Divers who cheat – who would believe it? Not Real Madrid’s Cristiano Ronaldo (or Chelsea’s Didier Drogba), that’s for sure. But in the Chinese case we are talking about real divers, rather than footballing ones.
The occasion was this month’s National Games, in which 22 provincial teams, five from the autonomous regions, four from the municipalities and a squad from the People’s Liberation Army were all competing for local bragging rights.
This year the Games were held in Jinan in Shandong province, under a “Harmonious China, Everybody’s Games” banner.
Unfortunately, harmony has been notably absent, following accusations that some of the events are fixed. In the leading scandal, an experienced judge (who had relinquished her role shortly before the Games began) gave an interview to Southeast Express in which she predicted four of the diving gold medal winners in advance.
Her forecast proved to be completely correct.
For good measure the whistleblower went on to tell the newspaper that she was tired of her sport’s “dark secret”: it didn’t matter how the divers actually performed, the gold-medal winners were usually pre-determined.
The implication (there is no proof) is that Zhou Jihong, the head of the national diving team, fixes the results. And in Jinan, many onlookers agreed that competitors who made obviously smaller splashes were denied victory. Spectators booed loudly in displeasure.
Zhou herself sat stony-faced through press conference questioning on the affair, keeping her thoughts largely to herself.
But deputy sports minister Xiao Tian opted for a more confrontational, expletive-laden, approach.
“You can’t say it has been effing fixed, it’s effing fake, just because you lost,” he told a shocked (but secretly delighted) news conference.
The General Administration of Sports then announced that an investigation had found the accusations to be groundless.
But they have still overshadowed other instances in which cheating has been detected and punished in Jinan (a rower, a sprinter and a pistol-shooter all tested positive for performance-enhancing drugs).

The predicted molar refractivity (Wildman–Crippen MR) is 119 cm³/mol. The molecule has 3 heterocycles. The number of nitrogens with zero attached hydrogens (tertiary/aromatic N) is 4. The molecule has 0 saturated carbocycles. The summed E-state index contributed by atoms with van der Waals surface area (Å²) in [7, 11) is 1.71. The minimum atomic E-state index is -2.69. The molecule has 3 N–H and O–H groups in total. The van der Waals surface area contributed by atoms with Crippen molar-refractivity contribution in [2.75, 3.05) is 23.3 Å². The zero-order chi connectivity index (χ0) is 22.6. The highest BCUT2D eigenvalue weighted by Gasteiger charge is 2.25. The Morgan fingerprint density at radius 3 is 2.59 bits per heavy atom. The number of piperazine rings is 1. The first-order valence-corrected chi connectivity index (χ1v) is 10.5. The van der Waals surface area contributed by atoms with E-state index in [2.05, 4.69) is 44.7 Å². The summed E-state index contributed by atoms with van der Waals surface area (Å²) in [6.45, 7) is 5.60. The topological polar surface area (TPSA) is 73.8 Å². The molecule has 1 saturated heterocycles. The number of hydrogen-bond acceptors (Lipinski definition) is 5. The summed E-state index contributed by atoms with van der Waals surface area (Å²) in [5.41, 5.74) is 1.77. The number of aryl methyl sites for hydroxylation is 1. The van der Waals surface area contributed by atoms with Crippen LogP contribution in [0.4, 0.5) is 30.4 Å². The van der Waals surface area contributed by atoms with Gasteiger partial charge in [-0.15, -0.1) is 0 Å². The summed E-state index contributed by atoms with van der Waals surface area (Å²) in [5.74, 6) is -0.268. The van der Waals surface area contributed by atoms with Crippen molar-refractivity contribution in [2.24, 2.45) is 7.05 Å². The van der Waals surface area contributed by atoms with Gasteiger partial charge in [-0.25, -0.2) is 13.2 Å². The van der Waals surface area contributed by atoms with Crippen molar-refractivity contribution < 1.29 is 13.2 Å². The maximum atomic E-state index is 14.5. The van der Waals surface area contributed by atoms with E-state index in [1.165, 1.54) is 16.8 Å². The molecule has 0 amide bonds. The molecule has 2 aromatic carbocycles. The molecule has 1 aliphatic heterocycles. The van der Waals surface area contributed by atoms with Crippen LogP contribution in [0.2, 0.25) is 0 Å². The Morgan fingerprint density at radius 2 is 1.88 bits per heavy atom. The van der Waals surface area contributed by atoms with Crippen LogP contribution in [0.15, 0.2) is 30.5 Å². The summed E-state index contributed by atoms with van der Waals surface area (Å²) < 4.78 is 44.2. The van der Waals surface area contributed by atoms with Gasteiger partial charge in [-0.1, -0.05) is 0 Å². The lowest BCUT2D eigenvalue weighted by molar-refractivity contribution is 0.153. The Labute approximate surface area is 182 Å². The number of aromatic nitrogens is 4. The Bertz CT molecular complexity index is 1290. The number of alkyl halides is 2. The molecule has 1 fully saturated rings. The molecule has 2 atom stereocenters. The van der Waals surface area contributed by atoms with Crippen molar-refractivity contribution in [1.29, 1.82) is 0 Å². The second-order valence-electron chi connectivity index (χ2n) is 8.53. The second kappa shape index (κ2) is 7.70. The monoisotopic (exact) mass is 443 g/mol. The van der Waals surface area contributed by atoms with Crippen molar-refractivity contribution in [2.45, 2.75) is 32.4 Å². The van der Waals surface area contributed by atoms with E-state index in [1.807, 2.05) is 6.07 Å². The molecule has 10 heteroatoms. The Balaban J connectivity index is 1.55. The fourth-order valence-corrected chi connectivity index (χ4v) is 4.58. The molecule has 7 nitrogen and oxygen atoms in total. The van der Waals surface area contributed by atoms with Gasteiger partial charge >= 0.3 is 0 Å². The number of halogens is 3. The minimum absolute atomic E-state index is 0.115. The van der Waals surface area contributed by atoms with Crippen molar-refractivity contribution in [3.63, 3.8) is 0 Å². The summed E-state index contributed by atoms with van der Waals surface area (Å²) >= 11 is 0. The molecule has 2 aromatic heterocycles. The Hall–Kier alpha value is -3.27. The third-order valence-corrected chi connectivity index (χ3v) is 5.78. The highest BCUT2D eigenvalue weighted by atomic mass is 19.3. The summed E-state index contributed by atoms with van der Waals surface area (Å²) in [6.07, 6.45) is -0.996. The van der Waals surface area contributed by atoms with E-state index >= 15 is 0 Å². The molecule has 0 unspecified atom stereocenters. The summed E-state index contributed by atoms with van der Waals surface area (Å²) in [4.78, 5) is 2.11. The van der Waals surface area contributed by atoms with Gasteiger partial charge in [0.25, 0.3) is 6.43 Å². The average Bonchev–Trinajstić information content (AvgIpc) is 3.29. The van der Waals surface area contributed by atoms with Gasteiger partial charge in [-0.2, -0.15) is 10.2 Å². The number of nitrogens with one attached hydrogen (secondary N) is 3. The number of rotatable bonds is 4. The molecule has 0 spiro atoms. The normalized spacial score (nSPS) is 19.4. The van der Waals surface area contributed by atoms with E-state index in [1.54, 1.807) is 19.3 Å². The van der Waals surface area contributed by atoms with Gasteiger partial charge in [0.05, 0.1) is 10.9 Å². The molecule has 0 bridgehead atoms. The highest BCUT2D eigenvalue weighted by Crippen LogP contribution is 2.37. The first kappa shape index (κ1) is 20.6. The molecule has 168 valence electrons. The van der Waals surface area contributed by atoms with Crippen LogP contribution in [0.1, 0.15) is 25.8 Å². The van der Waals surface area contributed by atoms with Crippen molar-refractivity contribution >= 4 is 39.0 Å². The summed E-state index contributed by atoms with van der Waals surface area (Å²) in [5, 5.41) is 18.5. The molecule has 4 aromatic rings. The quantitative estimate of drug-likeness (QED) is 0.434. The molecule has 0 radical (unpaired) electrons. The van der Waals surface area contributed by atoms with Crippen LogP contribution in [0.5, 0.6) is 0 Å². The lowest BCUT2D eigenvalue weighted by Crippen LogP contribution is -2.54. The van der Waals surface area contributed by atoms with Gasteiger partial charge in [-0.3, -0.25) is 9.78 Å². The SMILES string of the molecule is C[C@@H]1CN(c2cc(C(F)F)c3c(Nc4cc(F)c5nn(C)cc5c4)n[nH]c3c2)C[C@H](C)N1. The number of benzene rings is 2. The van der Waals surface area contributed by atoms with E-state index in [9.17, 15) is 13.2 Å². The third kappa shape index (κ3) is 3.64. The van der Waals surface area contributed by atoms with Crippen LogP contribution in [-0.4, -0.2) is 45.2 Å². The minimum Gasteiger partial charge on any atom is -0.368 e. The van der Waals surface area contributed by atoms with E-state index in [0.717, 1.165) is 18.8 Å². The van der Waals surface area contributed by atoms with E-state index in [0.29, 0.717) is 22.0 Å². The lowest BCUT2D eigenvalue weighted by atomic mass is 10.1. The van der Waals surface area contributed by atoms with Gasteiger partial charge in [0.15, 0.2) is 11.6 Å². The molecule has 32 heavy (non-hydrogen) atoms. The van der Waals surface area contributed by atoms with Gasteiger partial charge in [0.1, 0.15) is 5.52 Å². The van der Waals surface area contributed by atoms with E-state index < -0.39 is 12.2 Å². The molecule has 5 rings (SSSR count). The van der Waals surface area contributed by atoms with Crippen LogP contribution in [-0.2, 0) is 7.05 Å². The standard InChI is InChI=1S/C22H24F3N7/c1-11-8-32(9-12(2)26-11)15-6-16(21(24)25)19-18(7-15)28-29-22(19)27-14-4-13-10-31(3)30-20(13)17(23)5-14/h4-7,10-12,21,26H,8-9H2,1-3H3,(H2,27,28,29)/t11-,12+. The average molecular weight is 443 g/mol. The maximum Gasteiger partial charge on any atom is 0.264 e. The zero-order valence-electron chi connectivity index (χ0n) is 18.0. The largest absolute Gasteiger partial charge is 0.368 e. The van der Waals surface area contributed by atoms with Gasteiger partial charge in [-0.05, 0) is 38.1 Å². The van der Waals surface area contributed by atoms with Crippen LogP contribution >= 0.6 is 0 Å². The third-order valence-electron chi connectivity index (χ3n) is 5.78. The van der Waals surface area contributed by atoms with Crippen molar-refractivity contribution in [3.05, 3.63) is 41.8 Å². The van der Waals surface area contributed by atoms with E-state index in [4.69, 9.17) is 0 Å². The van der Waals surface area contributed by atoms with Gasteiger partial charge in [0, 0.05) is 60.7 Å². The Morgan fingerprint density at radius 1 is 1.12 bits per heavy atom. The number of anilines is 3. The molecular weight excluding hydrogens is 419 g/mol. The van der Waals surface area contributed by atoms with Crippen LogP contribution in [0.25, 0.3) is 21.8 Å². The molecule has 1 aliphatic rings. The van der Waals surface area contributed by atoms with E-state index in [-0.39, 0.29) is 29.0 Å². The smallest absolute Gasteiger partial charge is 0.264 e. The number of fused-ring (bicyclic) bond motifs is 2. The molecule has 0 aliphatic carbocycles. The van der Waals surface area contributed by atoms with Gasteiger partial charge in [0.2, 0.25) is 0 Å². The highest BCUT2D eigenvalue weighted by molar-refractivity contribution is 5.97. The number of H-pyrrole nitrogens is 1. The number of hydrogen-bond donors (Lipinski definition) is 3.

The episode has stirred China sports critics, who profess to be entirely unsurprised by the news.
Wags on internet sites have been saying that sports administrators pre-determine the ages of their female gymnasts too.
Further comments from China’s first trampoline Olympic champion, He Wenna, didn’t help much either.
She came in fifth but did not seem too surprised. “It’s a sport rated by the judges, so that’s that. I knew who would win the gold,” she told the Information Times.
Certainly, she was disappointed for her province (Fujian), but she implied that it wasn’t their turn for top spot: “It is what it is. It’s okay because we already got a gold in the Olympics. We don’t need this medal at the National Games.”
The context, according to Reuters, is that the National Games showcase the work of the provincial sports authorities. The upshot of this is that that they also (crucially) help to direct the subsidies available for state-funded athlete training programmes.
That raises the stakes, leading some to suspect that horse-trading might be going on among the teams and officials.
© ChinTell Ltd. All rights reserved.
Sponsored by HSBC.
The Week in China website and the weekly magazine publications are owned and maintained by ChinTell Limited, Hong Kong. Neither HSBC nor any member of the HSBC group of companies ("HSBC") endorses the contents and/or is involved in selecting, creating or editing the contents of the Week in China website or the Week in China magazine. The views expressed in these publications are solely the views of ChinTell Limited and do not necessarily reflect the views or investment ideas of HSBC. No responsibility will therefore be assumed by HSBC for the contents of these publications or for the errors or omissions therein.